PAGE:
EP 32: The Art of Healing

This episode of the Hope4Med podcast features Teresa Moerer, physical therapist, author, consultant, speaker, and artist. After experiencing burnout and feeling that something was missing in her career as a physical therapist, PT Moerer knew she needed to embrace her creativity. She discusses her multidisciplinary group therapy efforts in skilled rehabilitation, strengthening the body, brain, and spirit to achieve superior mobility and a sense of personal accomplishment. Based on her experiences, PT Moerer developed her Experi-Age framework that teaches others to create exceptional experiences while achieving their highest level of function.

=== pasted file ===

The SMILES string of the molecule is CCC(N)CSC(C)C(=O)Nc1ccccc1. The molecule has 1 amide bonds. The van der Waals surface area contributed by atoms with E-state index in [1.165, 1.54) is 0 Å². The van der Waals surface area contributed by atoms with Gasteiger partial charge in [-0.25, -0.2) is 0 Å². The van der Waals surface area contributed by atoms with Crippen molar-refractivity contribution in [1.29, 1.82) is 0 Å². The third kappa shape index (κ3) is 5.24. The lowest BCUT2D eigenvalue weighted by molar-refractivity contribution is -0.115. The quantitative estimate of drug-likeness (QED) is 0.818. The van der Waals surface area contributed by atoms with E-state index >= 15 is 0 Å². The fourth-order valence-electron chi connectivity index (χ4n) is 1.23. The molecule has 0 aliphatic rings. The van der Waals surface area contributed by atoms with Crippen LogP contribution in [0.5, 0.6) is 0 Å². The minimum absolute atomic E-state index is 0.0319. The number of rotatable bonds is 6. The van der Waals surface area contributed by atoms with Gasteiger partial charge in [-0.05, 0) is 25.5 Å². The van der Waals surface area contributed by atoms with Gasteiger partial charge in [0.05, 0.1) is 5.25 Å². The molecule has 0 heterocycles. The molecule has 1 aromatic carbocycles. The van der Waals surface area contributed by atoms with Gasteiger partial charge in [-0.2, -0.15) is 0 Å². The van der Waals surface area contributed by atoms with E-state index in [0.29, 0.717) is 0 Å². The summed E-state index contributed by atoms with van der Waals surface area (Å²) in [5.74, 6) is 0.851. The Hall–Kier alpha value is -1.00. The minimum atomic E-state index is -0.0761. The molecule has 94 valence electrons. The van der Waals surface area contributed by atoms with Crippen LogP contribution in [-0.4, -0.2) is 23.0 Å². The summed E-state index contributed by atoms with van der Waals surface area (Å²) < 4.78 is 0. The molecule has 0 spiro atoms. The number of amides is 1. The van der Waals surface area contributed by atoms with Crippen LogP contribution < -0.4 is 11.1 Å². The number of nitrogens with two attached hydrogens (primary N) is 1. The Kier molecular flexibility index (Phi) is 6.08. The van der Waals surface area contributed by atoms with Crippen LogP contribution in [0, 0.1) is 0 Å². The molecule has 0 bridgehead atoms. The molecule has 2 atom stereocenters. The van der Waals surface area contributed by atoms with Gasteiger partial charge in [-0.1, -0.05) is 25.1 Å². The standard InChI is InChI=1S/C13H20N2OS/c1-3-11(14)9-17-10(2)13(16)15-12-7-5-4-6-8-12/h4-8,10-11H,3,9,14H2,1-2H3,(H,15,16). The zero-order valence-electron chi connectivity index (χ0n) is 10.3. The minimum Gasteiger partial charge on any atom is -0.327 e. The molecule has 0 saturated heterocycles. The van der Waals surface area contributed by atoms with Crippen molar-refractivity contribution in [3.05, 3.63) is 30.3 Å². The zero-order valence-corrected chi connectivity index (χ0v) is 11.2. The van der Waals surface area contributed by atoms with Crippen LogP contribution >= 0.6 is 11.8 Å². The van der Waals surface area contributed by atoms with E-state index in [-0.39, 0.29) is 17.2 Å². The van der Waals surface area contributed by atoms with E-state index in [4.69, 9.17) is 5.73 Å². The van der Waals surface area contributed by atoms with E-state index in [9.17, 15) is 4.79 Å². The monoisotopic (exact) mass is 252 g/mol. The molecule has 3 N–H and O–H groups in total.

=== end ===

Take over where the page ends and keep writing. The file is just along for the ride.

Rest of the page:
Connect with our guest:
Website: https://www.teresamoerer.com/

[00:00:00] Dr. JB: Ever wish for a safe place to have conversations that need to be had? A place where you could say the things that need to be said? Well, welcome to Hope4Med.

[00:00:16] Hi, everyone, welcome back to the Hope4Med podcast with me, your host, Dr. JB. Today, our featured guest is Teresa Moerer, who is a physical therapist, author, consultant, speaker, and artist. ” The Art of Assisting Aging Parents” is based on her career as a physical therapist and helping her parents. She now helps others improve their mental and physical space to achieve optimal health and function in their life and business. Welcome!

[00:00:47] PT Moerer: Thank you for having me. It’s great to be here.

[00:00:50] Dr. JB: It’s a pleasure to have you. Thank you again. So physical therapist Moerer, tell my listeners a little bit about yourself.